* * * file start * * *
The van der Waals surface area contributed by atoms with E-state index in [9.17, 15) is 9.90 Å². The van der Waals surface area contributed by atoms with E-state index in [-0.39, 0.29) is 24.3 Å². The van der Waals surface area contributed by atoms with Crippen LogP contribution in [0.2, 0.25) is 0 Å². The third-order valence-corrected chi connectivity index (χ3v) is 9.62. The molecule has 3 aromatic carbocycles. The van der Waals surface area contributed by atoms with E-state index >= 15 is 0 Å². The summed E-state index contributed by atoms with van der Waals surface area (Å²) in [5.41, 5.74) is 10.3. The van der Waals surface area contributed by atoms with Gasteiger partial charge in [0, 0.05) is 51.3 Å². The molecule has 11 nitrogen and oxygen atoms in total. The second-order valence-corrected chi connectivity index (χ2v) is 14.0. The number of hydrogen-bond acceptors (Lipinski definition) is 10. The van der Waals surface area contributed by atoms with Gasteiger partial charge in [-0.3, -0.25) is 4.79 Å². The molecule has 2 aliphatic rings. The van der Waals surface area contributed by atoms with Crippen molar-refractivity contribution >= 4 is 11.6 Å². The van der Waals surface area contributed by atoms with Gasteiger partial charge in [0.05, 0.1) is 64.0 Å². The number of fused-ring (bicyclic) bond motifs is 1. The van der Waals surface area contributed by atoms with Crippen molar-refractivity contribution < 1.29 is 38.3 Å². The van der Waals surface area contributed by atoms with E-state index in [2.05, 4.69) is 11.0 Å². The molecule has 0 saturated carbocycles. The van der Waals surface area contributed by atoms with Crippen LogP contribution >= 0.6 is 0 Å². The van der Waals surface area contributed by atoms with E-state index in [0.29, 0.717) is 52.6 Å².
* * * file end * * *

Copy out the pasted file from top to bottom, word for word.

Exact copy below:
The van der Waals surface area contributed by atoms with E-state index in [9.17, 15) is 9.90 Å². The van der Waals surface area contributed by atoms with E-state index in [-0.39, 0.29) is 24.3 Å². The van der Waals surface area contributed by atoms with Crippen LogP contribution in [0.2, 0.25) is 0 Å². The third-order valence-corrected chi connectivity index (χ3v) is 9.62. The molecule has 3 aromatic carbocycles. The van der Waals surface area contributed by atoms with E-state index >= 15 is 0 Å². The summed E-state index contributed by atoms with van der Waals surface area (Å²) in [5.41, 5.74) is 10.3. The van der Waals surface area contributed by atoms with Gasteiger partial charge in [0, 0.05) is 51.3 Å². The molecule has 11 nitrogen and oxygen atoms in total. The second-order valence-corrected chi connectivity index (χ2v) is 14.0. The number of hydrogen-bond acceptors (Lipinski definition) is 10. The van der Waals surface area contributed by atoms with Gasteiger partial charge in [-0.3, -0.25) is 4.79 Å². The molecule has 2 aliphatic rings. The van der Waals surface area contributed by atoms with Crippen molar-refractivity contribution >= 4 is 11.6 Å². The van der Waals surface area contributed by atoms with Gasteiger partial charge in [0.05, 0.1) is 64.0 Å². The number of fused-ring (bicyclic) bond motifs is 1. The van der Waals surface area contributed by atoms with Crippen molar-refractivity contribution < 1.29 is 38.3 Å². The van der Waals surface area contributed by atoms with E-state index in [2.05, 4.69) is 11.0 Å². The molecule has 0 saturated carbocycles. The van der Waals surface area contributed by atoms with Crippen LogP contribution >= 0.6 is 0 Å². The van der Waals surface area contributed by atoms with E-state index in [0.29, 0.717) is 52.6 Å².